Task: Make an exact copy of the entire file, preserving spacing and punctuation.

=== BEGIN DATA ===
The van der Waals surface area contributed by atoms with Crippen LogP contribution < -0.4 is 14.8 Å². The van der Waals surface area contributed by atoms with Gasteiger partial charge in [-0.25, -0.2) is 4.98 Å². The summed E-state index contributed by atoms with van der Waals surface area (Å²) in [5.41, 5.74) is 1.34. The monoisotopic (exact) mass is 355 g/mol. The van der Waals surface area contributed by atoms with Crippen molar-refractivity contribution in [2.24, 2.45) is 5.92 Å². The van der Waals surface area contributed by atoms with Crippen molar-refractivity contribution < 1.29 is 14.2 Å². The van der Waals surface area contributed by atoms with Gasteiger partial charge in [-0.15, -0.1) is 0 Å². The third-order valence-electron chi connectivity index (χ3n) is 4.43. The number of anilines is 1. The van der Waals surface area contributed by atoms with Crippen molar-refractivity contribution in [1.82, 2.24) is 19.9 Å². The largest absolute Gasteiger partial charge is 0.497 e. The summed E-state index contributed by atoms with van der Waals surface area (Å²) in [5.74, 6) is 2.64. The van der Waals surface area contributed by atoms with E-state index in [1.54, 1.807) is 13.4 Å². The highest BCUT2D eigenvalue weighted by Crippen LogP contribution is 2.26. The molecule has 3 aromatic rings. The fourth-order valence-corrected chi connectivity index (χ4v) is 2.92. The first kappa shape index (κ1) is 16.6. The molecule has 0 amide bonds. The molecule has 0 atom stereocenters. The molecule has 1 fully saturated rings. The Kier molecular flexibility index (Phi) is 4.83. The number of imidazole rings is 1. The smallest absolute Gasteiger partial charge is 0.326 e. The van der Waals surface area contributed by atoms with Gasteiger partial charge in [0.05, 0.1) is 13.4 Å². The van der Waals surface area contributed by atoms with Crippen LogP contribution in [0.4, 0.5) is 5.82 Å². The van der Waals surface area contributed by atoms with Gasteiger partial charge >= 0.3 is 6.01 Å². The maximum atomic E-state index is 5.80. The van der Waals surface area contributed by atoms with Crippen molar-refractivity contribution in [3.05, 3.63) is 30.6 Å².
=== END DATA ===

The van der Waals surface area contributed by atoms with Crippen LogP contribution < -0.4 is 14.8 Å². The van der Waals surface area contributed by atoms with Gasteiger partial charge in [-0.25, -0.2) is 4.98 Å². The summed E-state index contributed by atoms with van der Waals surface area (Å²) in [5.41, 5.74) is 1.34. The monoisotopic (exact) mass is 355 g/mol. The van der Waals surface area contributed by atoms with Crippen molar-refractivity contribution in [2.24, 2.45) is 5.92 Å². The van der Waals surface area contributed by atoms with Crippen molar-refractivity contribution < 1.29 is 14.2 Å². The van der Waals surface area contributed by atoms with Gasteiger partial charge in [-0.15, -0.1) is 0 Å². The third-order valence-electron chi connectivity index (χ3n) is 4.43. The number of anilines is 1. The van der Waals surface area contributed by atoms with Crippen molar-refractivity contribution in [1.82, 2.24) is 19.9 Å². The largest absolute Gasteiger partial charge is 0.497 e. The summed E-state index contributed by atoms with van der Waals surface area (Å²) in [5.74, 6) is 2.64. The van der Waals surface area contributed by atoms with E-state index in [1.54, 1.807) is 13.4 Å². The highest BCUT2D eigenvalue weighted by Crippen LogP contribution is 2.26. The molecule has 3 aromatic rings. The fourth-order valence-corrected chi connectivity index (χ4v) is 2.92. The first kappa shape index (κ1) is 16.6. The molecule has 0 amide bonds. The molecule has 0 atom stereocenters. The molecule has 1 fully saturated rings. The Kier molecular flexibility index (Phi) is 4.83. The number of imidazole rings is 1. The smallest absolute Gasteiger partial charge is 0.326 e. The van der Waals surface area contributed by atoms with Gasteiger partial charge in [0.05, 0.1) is 13.4 Å². The van der Waals surface area contributed by atoms with Crippen LogP contribution in [0.4, 0.5) is 5.82 Å². The van der Waals surface area contributed by atoms with Gasteiger partial charge >= 0.3 is 6.01 Å². The maximum atomic E-state index is 5.80. The van der Waals surface area contributed by atoms with Crippen molar-refractivity contribution in [3.05, 3.63) is 30.6 Å².